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Octavia E. Butler makes the New York Times Best Sellers list

September 4, 2020, 11:47 PM UTC

An abbreviated raceAhead today, it has been a long year this week and we all need to reward ourselves for our labor. A little inspiration below; we will return to the news next week.

But first, here’s your poetic week in review, in Haiku.

I have eaten the
plums that were in the ice box.
Yeah, they were cold; too

bad for you. I did
not eat the soup that was in
the pantry. I thought

I would throw the cans,
maybe the bags? Of the soup?
at all the people.

I needed them: Bricks 
are too heavy to throw, I
should have saved the soup

for my family. 
Forgive me about the plum
thing. I threw them, too.

Have a sensibly nutritious long weekend.

Ellen McGirt
@ellmcgirt
Ellen.McGirt@fortune.com

In Brief

Nearly fifty years after she began publishing and 14 years after her death, a novel written by the science fiction titan Octavia E. Butler has finally made it to the New York Times Best Seller List.

And not just any novel.

Parable of the Sower, first published in 1993, is the eerily prescient and dystopian tale of California in 2024, beset by climate change upheaval and with a deeply divided populace in a desperate fight over scarce resources. Oh, and private armies protect corporate interests, and there is a troubling presidential candidate. For starters.

Butler’s agent, Merrilee Heifetz, tweeted the news. “This was one of her life goals. Thank you all for making it happen!"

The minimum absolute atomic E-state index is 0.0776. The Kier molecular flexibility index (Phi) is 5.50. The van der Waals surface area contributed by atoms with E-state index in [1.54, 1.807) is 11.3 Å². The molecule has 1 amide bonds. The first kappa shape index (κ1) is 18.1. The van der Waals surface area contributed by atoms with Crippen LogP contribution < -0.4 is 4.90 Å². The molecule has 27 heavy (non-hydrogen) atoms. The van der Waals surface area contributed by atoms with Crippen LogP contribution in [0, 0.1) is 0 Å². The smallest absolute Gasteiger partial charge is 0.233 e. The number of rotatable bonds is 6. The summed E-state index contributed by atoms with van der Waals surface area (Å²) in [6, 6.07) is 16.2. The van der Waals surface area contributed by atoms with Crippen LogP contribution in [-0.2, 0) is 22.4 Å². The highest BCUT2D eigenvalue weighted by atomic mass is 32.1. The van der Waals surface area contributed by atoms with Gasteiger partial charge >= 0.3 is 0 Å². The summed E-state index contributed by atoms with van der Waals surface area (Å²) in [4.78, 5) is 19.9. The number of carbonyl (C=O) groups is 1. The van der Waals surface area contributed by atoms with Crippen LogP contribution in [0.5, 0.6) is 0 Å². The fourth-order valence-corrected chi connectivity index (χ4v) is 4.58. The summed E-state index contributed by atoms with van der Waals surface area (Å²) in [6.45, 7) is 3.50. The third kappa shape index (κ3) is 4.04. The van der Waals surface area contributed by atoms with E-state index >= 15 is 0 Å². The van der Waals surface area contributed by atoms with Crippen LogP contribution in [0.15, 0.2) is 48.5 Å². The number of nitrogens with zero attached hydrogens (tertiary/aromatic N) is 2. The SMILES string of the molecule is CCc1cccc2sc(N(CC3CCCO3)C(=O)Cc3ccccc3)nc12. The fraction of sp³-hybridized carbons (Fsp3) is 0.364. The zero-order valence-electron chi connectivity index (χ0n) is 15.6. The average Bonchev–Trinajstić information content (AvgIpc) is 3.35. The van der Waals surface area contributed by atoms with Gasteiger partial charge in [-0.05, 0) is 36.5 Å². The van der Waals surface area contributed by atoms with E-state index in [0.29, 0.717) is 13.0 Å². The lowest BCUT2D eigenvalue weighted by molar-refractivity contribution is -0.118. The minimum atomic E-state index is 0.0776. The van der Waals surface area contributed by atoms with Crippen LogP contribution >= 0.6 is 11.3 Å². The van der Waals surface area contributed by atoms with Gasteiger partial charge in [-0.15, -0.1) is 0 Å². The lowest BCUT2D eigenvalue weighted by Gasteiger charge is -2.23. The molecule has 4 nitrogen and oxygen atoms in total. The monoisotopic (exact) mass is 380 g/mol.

Butler has always deserved — and believed she would find — this sort of validation. She made inclusive worlds that challenged racism, gender stereotypes, and power, and sought to stoke a moral imagination in her readers. She was the first science fiction author to be awarded a MacArthur Genius Grant and has attracted loyal fans and other extraordinary Black women to the genre. Parable has even been turned into an opera by Toshi Reagon and Bernice Johnson Reagon.

But it looks like now, we need her more than ever.

In a lovely essay, Cella Sum, a designer and a Masters in Human-Computer Interaction and Design student at UC Irvine, describes some of the ways she’s thinking about the future she plans to help make, and how Butler’s approach to science fiction can play an essential role.

“Octavia Butler had long understood how our past and present connect with our imagined futures. She saw science fiction as a method ‘for looking ahead’ in such a way that is not about ‘what our future will be,' but how we think about it, foresee it,” she writes. “In other words, science fiction can help us think critically about our past and present in order to be better equipped to shape the future.”

It is poignant, then, that so many are returning to her work to reflect and perhaps inspire their own critical thinking — necessary to fix a world coming undone by overlapping crises and structural cruelty. 

But I also find comfort in the idea that the labor Butler performed so long ago is being rewarded with a renewed audience and an overdue accolade. I have to believe she knew she was playing a long, long game. Inspiration can take some time.

It feels like a sign for everyone.

For those who labor, for those do the work, the seed is planted. Know hope and rest up.

 

“Embrace diversity.  Unite— Or be divided, robbed, ruled, killed by those who see you as prey. Embrace diversity or be destroyed.” Parable of the Sower

 

Today's mood board

"During her life, @OctaviaEButler set the goal to be on the NYT bestseller list (as seen in her journal below). We are thrilled to say that today her novel PARABLE OF THE SOWER achieved that goal! What an amazing day and an incredible thing to add to her legacy! CONGRATS OCTAVIA!"  @GrandCentralPub